Why James Hanna is the Key to Offensive Transformation

There are many unknowns about how Dallas will perform his year, but we do know that Dallas is committing to a two tight end base offense, i.e. 12 personnel.

Jason Witten, James Hanna, Dez Bryant, Miles Austin and DeMarco Murray will be the starting skill position players for this package. We know that four of these players are dangerous receivers. If Hanna turns out to be the weapon Dallas is hoping for, it will simply be too much for opposing defenses to stop.

New England led the league in scoring last year with Brandon Lloyd, Wes Welker, Aaron Hernandez, Rob Gronkowski and Steven Ridley as the starters in their 12 personnel package. The receivers and tight ends in this group combined for 3538 receiving yards and 26 TD's.

Last year, Dallas wasn't committed to the 12 personnel as their base offense, but Witten, Bryant, Austin and Hanna combined for 3450 yards and 21 TD's. And this was in Hanna's first year in the NFL. He was rarely ever targeted. In fact, he only contributed 86 yards and no TD's.

This is why Hanna is the real wild card here. If Hanna can match the production of the Patriots former 2nd tight end, which was 483 yards and 5 TD's, it will be the tipping point for this offense. The five TDs by themselves are helpful, but the overload on the defense, which opens up things for everyone, is even more beneficial. It may be more intangible, but it is powerful.

What made the New England offense so unstoppable was the ability to make defenses wrong on so many plays. With two tight ends and a good back, the Patriots could run effectively against most base defenses. But they could also pass extremely effectively with the same personnel. So much so that teams would switch to nickel packages to slow down the passing attack with Gronk and Hernandez. When they did this, New England would start pounding the rock. When their opponents switched back to a base defense and brought safeties up, Brady would audible to a pass and kill them that way.

Dallas fans should be encouraged that their key 12 personnel weapons nearly matched the Patriots production in yards and touchdowns through the air.

But New England did something far more impressive in the red zone than what has been discussed thus far. They led the league in rushing touchdowns. Dallas meanwhile, finished 27th.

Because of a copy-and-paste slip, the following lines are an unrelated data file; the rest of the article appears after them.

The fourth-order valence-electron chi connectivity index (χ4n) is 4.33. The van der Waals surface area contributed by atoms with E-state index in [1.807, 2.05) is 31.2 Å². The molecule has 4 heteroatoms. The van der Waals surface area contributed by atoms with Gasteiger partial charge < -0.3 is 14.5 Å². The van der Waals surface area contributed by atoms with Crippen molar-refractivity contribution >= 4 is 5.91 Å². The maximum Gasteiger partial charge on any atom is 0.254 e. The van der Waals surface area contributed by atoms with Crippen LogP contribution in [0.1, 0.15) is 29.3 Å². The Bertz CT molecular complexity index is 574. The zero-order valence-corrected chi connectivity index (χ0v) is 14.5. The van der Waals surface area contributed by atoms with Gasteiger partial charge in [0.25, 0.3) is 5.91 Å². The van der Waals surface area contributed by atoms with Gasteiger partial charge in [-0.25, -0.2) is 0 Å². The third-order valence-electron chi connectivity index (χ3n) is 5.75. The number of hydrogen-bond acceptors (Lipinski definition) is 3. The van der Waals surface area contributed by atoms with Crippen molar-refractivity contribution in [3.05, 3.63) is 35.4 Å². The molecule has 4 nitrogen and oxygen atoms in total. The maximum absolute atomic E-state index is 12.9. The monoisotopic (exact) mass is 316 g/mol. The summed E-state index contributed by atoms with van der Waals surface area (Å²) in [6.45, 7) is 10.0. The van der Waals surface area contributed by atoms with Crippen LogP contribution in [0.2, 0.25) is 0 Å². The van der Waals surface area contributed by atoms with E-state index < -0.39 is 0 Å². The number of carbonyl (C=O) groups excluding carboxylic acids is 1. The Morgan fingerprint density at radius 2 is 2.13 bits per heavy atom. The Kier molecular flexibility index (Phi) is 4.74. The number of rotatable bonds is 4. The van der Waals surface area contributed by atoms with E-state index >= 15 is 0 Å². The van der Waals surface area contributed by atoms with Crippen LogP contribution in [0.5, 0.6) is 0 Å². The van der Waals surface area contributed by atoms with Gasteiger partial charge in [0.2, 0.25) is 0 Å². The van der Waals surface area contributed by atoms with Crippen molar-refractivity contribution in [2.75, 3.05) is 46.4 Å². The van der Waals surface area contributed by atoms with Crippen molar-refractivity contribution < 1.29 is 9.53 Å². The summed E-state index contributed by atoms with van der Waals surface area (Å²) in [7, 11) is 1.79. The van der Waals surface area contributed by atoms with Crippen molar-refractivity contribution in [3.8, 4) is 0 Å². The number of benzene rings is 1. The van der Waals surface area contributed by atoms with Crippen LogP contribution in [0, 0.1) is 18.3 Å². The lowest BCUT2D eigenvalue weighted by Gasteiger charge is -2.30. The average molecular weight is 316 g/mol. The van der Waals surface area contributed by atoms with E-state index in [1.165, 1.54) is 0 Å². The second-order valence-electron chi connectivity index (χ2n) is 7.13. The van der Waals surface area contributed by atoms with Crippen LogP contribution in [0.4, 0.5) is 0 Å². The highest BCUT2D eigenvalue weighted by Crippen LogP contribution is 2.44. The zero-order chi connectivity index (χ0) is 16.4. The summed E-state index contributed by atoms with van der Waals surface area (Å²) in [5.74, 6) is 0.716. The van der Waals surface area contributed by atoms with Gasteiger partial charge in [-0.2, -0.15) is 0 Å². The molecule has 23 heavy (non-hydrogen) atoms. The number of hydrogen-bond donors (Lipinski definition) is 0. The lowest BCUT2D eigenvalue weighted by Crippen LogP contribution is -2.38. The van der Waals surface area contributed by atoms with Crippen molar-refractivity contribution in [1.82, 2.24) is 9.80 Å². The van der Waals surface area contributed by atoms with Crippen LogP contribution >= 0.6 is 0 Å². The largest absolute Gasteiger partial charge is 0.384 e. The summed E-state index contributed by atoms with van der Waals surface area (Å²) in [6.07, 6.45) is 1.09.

Part of this is due to the fact that the Patriots have a much better offensive line. But it is also because they were more committed to the 12 personnel in the red zone. Dallas often times went to three and four WR sets in the red zone, knowing that they had much better odds trusting Romo's magic, rather than their outmatched offensive line.

The other thing the Patriots did better, was distribute the targets between their two tight ends. The reason Hanna contributed only 86 receiving yards is that he only caught 8 passes. John Phillips, the other tight end last year, also caught 8 passes. So 16 receptions for the other tight ends and 110 receptions for Witten. No other team in the league was more unbalanced in its distribution of passes to its tight ends.

In order for Hanna to have a larger role in this offense, Callahan, Garrett and Romo will need to commit to getting him the ball. That means sticking with it even if there are some rough patches along the way.

In the long run, the unpredictability that will result from two tight ends that are dangerous receivers will be worth the downs invested in getting Hanna up to speed.

Speaking of speed, Hanna runs a 4.5-40, faster than every tight end in the NFL not named Vernon Davis. Which means that at 6'4" and 249 pounds, he has mismatch written all over him. So Hanna has the potential to do something that Witten no longer can do: make a simple 10 yard reception, break a tackle and take it to the house. Witten is still an immense asset to Dallas, but after 10 years in the league, he no longer possesses anything resembling break-away speed.

We all love Witten, but for a team that always moves freely between the 20's and bogs down in the red zone so often, maybe 110 receptions to the slowest receiver on the squad isn't the best strategy.

I realize the Witten fan club is reaching for their torches and pitchforks right about now. And yes, I have heard the familiar argument "Hey, Witten gets open and Romo can count on him to be where the hell he's supposed to be! He moves the chains!" That's true, but he doesn't score much.

Here is an eye opening stat for you: If you divide receptions by TDs, you get a nice stat on how quickly receptions by a given receiver translate into touchdowns. For Witten, its 18.3 receptions per touchdown, meaning that if he catches 19 passes, he most likely scored one touchdown. Here is that stat for some well-known tight ends:

Tony Gonzalez 12 rec/TD
Vernon Davis 8.6 rec/TD
Jimmy Graham 8.6 rec/TD
Rob Gronkowski 4.9 rec/TD
Dante Rosario 12.4 rec/TD
Jason Witten 18.3 rec/TD

Gronkowski's reception to TD ratio is insane. It's better than most wide receivers. Speaking of that:

Miles Austin 8.4 rec/TD

Dez Bryant 7.6 rec/TD

Dwayne Harris and the other receivers haven't been around long enough for this stat, but you get the idea.

Jason Witten is great for moving the chains and his value to this offense is immense. But in terms of scoring, and this is pretty important, Dallas needs to develop a tight end that gets in the end zone. Hopefully James Hanna will turn out to be that guy. If not, one has to hope that Escobar can get up to speed quickly. Because most fans aren't going to be content with cheering on Witten as he leads the league in receptions for another year if it means another 8-8 season.

Given that Hanna is the second fastest tight end in the NFL, it's reasonable to expect that he will develop into a red zone threat. But first you have to start throwing him the ball.

Another user-created commentary provided by a BTB reader.

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